It is also a reminder that like in so many forms of entertainment, lesbian stories are rare since most of the theater seems to focus on the lives of gay men, often white, upper-class ones.

La Cage aux Folles

The original play by Jean Poiret and the musical adaptation by Harvey Fierstein and Jerry Herman both deserve a mention here. The gist here is that gay men do have long-term relationships, as beautiful and as problematic as straight ones, and they can raise children with the same dignity and grace as their heterosexual counterparts. Also born out of the original play was a French film of the same title and its American remake, The Birdcage.

The Laramie Project

Written by Moisés Kaufman and members of the Tectonic Theater Project, the play hones in on the real-life story about the gay-bashing death of Matthew Shepard. Based on over 200 interviews with inhabitants of Laramie, Wyoming, where Shepard was beaten, and news reports, the play has a documentary feel to it that is riveting and moving.

Even though the play is set after Shepard’s death, his presence looms large in a piece that warns of the horrible plight facing LGBT people in a culture that still vilifies homosexuals. This is a play which, in its own subtle and powerful ways, demands change in the society at large.

Love! Valour! Compassion!

By out playwright Terrence McNally, this tragicomedy tells the story about the lives of eight gay men as they spend three summers at a lake house in upstate New York.

McNally seems particularly interested in how these men are coping after ten years of HIV and AIDS has ravaged the community. Stunningly funny and startlingly moving, McNally creates characters who are as diverse as it gets, from a Latin hunk and a blind twink to two aging queens and even a pair of Jekyll and Hyde-like twins.

The play culminates with a unique and poignant sequence of the men practicing a section of Swan Lake for a fundraiser. It also gained notoriety for its lengthy sequences when some or all of the characters are naked on stage. Yet it never feels sleazy, rather metaphorical for the stories of eight men baring all in their lives as they seek peace, love, revenge and redemption.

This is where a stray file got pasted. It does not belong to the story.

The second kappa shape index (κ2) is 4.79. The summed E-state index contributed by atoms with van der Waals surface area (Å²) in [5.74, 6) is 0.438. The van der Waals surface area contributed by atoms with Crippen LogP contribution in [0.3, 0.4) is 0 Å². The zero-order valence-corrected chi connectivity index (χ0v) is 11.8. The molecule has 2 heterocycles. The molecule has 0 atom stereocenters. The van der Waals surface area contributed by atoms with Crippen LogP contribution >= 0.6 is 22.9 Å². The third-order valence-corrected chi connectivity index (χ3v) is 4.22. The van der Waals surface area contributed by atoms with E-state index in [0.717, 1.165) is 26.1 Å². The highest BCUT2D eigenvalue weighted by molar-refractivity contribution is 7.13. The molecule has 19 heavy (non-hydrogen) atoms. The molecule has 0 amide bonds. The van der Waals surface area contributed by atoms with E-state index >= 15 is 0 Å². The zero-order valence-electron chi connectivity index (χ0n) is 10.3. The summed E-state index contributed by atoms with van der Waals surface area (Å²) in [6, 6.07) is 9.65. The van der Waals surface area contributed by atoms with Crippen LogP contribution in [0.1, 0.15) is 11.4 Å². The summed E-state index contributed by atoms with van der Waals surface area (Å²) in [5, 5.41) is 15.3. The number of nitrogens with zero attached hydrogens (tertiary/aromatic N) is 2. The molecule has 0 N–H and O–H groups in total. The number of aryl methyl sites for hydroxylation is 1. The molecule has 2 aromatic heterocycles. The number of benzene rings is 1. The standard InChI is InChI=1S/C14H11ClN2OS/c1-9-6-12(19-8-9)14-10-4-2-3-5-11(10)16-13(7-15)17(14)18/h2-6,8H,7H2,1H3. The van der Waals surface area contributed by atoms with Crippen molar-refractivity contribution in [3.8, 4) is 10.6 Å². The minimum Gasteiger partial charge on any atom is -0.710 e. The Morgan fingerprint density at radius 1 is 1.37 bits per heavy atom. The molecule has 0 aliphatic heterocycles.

Sadly, the film version could not capture the beauty and joy of the play.

The Normal Heart

Along with As Is, this play by activist-writer Larry Kramer was one of the first to deal with HIV and AIDS. It is actually a fictionalized recounting of Kramer’s founding of the Gay Men’s Health Crisis in New York City during the early days of the plague.

The play has all of Kramer’s own hallmarks as on of the great icons of queer activism--anger, courage, and unflinching humanity.

A Poster of the Cosmos

Openly gay writer Lanford Wilson, who has written many plays with queer characters, wrote this one-act monologue about a blue collar working guy in New York City who is being interrogated about the death of his lover.

What emerges in the ensuing hour or so is a heartbreaking story about love and the loss of it.

Framed by the presence of AIDS, the play is a lyrical yet stark portrayal of the layers of pain that queer love must endure both from within and without. Wilson packs into a one-act what most writers struggle to accomplish in full-length plays.

Torch Song Trilogy

Writer, actor and activist Harvey Fierstein’s play in three acts--“International Stud,” “Fugue in a Nursery” and “Widows and Children First”--celebrates the life and longings of a New York drag queen over many years.

Told with Fierstein’s inimitable humor and panache, Torch Song Trilogy really paved the way for a lot of gay theater from the 1980s onward.

Vampire Lesbians of Sodom

This edgy, comedic and meta-theatrical work by über-performer Charles Busch is a farcical cult hit about the disparate yet similar worlds of vampires and movies.

Busch is an icon in his own right, having broken down many taboos in the theater, including the notion of men playing women’s roles as serious performances, not ones in drag. This of course opens up the door for Edna Turnblad in Hairspray. Moreover, Busch’s unique brand of entertainment, which melds the kitschy with the political has influenced a lot of queer theater and performers.